Kindle Fire: What the critics are saying
- — 15 November, 2011 02:42
The new Amazon Kindle Fire tablet
Gadget gurus have been testing out Amazon's Kindle Fire media tablet ahead of the device's Tuesday ship date and the consensus is that it's a solid alternative to the iPad for some environments. The Fire even matches the device when it comes to breadth of downloadable content to put on the new tablet, thanks to Amazon's wealth of digital content, including e-books, movies, television shows, Android apps, and, of course, e-books.
If you're still on the fence about whether Amazon's Kindle Fire media consumption tablet is for you, here are five themes pulled from early Fire reviews by Engadget's Tim Stevens, The Chicago Sun-Times' Andy Ihnatko, The New York Times' David Pogue, The Verge's Joshua Topolsky and ZDNet's Larry Dignan.
PC World will soon publish its review online, but check out Melissa J. Perenson's preview, "Up Close With The Kindle Fire," for a detailed look at what the device has to offer.
Hardware Feels Solid
The consensus appears to be that the Fire feels like a solid device when you hold it in your hands, and its weight may surprise you. The Fire weighs 0.91 pounds, versus the iPad's 1.33-pound heft. Despite the relatively modest difference in weight, most reviewers found it considerably easier to hold the Fire for several hours of reading compared to the iPad.
Any discussion of the Fire's hardware seems to reference its resemblance to the BlackBerry PlayBook. Reviews almost universally see shades of the PlayBook in the Fire, but the PlayBook is noticeably larger and control buttons are placed differently. PC World's "Kindle Fire: Up Close With Amazon's Media Tablet" includes a side-by-side look at the Fire and the PlayBook.
It's Hard Not to Buy Stuff
Amazon's new tablet is all about consumption (especially of items sold on Amazon), so it's no surprise to find out that Amazon makes it easy to purchase new books, movies, magazines, and apps on the Fire. Engadget warns that the Fire's shopping experience may be "too easy for those whose buying impulses outweigh their budget-keeping abilities."
ZDNet echoes that sentiment, calling the Fire an "impulse purchase device." Ihnatko of the Sun-Times agrees, noting, "Store content feels more like stuff of yours that you simply haven't purchased yet."
Perhaps so, but Verge says Amazon's shopping experience on the fire is "better and more elegantly [done] than anyone else," including Apple's iPad.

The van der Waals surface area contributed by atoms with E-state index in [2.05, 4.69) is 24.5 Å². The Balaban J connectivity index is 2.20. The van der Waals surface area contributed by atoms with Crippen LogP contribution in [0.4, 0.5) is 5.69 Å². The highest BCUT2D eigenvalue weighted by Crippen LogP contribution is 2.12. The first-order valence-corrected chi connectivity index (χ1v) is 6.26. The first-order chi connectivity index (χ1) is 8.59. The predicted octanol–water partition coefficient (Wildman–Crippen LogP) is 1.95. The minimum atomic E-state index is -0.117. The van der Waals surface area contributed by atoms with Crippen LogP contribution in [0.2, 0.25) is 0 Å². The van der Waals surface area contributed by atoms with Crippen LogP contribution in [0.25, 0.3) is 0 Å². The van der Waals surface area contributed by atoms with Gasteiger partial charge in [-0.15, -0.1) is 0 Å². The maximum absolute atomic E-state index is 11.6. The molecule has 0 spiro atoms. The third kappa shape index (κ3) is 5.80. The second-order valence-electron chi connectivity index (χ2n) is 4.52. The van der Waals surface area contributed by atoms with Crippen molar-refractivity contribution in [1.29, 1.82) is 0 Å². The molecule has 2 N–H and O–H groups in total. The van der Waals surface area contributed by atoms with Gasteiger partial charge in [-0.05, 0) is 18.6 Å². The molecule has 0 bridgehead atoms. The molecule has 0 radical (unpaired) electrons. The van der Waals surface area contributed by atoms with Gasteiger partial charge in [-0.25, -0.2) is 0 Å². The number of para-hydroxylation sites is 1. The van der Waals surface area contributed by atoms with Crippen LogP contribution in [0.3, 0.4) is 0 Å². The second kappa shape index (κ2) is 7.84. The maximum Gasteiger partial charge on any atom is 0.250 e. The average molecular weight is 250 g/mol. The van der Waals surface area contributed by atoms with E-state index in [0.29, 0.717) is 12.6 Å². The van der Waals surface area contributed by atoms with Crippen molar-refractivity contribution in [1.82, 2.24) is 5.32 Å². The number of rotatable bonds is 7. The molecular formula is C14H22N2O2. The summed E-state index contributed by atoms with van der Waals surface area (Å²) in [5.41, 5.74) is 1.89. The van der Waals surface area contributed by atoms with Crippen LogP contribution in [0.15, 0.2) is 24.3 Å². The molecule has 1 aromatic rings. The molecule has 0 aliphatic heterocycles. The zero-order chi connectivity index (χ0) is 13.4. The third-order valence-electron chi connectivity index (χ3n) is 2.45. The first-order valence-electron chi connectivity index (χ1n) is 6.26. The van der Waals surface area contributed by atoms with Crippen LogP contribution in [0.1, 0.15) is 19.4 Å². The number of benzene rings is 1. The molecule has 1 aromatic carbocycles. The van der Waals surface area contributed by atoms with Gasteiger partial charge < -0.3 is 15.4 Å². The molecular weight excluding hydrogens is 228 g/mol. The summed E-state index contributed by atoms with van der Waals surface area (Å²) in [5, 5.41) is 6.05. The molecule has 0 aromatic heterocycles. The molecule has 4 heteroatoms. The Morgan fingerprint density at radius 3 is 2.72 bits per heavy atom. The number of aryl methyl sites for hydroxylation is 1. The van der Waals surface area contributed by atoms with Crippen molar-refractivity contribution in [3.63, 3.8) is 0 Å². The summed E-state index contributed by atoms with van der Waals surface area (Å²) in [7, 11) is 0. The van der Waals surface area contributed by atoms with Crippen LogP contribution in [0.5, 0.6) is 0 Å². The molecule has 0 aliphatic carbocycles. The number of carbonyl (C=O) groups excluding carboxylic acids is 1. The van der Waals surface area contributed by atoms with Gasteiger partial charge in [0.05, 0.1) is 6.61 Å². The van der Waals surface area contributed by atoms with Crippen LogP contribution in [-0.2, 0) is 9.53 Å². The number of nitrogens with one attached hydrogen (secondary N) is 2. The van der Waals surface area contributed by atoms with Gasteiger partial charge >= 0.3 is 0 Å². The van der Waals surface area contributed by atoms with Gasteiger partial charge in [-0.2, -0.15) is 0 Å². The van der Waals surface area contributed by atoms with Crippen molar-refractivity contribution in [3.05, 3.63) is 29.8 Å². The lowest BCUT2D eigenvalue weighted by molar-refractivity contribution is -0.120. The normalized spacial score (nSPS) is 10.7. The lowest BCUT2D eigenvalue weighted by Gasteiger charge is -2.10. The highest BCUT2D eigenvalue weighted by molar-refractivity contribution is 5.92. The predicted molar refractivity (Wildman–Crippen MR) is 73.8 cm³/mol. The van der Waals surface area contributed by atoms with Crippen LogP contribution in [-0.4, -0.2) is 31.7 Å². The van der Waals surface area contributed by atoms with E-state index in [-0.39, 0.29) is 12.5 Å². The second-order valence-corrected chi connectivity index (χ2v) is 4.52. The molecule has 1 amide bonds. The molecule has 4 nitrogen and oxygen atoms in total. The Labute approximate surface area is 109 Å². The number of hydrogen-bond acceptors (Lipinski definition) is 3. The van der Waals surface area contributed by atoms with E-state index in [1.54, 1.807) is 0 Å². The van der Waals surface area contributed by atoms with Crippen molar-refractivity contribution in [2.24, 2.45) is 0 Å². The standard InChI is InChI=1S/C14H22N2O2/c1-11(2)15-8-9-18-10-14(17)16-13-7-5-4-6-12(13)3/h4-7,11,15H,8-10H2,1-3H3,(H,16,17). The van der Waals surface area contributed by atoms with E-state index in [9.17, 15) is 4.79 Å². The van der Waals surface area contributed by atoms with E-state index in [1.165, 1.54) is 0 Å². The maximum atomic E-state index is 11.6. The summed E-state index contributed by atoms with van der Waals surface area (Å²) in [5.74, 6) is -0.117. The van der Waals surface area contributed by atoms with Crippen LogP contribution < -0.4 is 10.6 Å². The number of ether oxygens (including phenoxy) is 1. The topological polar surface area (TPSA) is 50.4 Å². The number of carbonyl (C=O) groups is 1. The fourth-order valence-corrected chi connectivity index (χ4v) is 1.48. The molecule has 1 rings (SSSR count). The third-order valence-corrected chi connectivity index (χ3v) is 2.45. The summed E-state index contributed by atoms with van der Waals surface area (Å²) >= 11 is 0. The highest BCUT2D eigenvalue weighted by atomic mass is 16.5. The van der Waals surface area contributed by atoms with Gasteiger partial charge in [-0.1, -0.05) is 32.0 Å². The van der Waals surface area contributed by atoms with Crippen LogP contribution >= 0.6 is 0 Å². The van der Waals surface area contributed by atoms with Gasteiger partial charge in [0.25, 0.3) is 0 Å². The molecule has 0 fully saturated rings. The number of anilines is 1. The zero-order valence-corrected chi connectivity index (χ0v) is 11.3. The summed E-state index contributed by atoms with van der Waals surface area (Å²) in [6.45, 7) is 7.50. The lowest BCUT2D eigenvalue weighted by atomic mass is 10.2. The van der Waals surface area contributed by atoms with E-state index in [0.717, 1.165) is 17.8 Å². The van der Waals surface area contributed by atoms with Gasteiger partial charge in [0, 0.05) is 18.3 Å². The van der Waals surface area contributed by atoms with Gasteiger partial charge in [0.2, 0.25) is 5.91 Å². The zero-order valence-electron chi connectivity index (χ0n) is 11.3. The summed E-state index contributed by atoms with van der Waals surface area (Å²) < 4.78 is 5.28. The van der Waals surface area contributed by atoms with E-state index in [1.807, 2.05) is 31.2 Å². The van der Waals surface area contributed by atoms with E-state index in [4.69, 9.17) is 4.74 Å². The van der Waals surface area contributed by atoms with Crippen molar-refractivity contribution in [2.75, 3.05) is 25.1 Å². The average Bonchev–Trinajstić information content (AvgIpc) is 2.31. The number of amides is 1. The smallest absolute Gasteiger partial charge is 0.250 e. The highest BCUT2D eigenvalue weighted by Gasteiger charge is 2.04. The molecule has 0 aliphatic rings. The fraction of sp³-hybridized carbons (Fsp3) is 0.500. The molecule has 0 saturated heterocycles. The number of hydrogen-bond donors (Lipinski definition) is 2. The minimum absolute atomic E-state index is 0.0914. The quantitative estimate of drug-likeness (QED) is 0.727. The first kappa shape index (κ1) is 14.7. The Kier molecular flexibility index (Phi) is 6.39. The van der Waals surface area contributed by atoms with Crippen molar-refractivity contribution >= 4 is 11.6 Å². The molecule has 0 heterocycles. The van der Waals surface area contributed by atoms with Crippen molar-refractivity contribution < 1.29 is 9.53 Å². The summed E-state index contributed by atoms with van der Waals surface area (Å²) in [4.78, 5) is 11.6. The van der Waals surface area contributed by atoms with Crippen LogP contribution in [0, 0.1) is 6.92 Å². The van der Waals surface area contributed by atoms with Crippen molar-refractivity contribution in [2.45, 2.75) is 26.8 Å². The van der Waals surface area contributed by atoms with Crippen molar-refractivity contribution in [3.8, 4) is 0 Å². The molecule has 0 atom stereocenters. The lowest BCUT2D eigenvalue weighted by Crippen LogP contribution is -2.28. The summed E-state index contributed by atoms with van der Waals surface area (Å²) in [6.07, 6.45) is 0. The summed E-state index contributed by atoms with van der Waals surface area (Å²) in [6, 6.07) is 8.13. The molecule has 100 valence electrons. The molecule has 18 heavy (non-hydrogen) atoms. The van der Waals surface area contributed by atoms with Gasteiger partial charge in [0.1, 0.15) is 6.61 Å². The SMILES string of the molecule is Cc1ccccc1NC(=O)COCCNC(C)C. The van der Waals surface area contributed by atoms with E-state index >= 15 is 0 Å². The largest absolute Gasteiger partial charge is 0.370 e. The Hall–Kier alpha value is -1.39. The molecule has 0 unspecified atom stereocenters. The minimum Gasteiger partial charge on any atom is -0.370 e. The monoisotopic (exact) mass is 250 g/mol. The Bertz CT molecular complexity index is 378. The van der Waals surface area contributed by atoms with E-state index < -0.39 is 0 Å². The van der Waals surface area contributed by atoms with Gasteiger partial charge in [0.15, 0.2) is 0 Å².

Silk Not Noticeably Faster
Amazon promises a speedier browser with its new Silk browser that feeds web pages to your device from caches on Amazon's servers. Silk also has a predictive element that will start preloading web pages for you based on past behavior. So if most Silk users visiting The Wall Street Journal head straight to the site's "Markets" section, Silk will load those pages behind the scenes.
But for all its page load trickery, reviewers report little difference between the Silk and other tablet browsers. Comparing page load times on the Fire to the iPad, Pogue says, "the iPad took about half as long each time." Other reviewers make similar comparisons and the Silk browser was either slower or comparable to browsers on other tablets including the iPad 2, Samsung Galaxy Tabm and Blackberry PlayBook.
The Minimal Storage Debate
The Fire comes with only 8GB of storage while the base models for Barnes & Noble's forthcoming Nook Tablet and the iPad come with 16GB. Opinion is mixed on whether this is a bad thing. "Onboard storage is far less important to a Kindle Fire...thanks to the Fire's intimate connection to Amazon's cloud services," Ihnatko says.
Dignan agrees, saying, "Cloud and local storage blends together well. That equation changes when disconnected, but 8GB can get you through cross-country flight without any issues."
But Engadget and the Verge both warn that people used to saving their content on local storage instead of relying on the cloud may find the Fire's minimal storage problematic. "If you're the type who likes to load down your tablet before spending a few hours or days offline, you might find this single, tiny capacity a bit restrictive," Engadget says.
Display: Good But Not Great
The Fire's display isn't winning over fans either, but neither the news all bad. The device has a 7-inch display with 1024-by-600 resolution with 169 pixels per inch. Watching videos was fine by most accounts, but the Fire's small, 7-inch display came up short when reading magazines, children's books, and comic books. "We constantly found ourselves zooming in and out to read," Engadget says.
"I found magazine reading to be a little cramped on the small display, and zooming and panning around lacks a smoothness that would make the experience more enjoyable," Verge's Topolsky says. Others have similar criticisms about reading magazines and other large-format content on the smaller screen.
Some Fire attributes bear watching. For example, how do tablet apps from Amazon's Appstore for Android compare to Google's Android Market? Answer: The selection is much smaller. How well does sideloading work to pull apps downloaded to your PC into the device? Answer: Opinions are mixed. What about the Fire's Android roots; is there any trace of Google's mobile OS in the Fire? Answer: Yes, in the keyboard, notifications panel, and settings menus, but that's pretty much it.
Overall, early Fire reviews declare Amazon's hardware an interesting device and one well worth trying out if you're interested primarily in consuming media content on a tablet. But if you are looking for something that can function as a short-term laptop replacement on business trips or your next vacation, then the consensus is the iPad is still the tablet for you.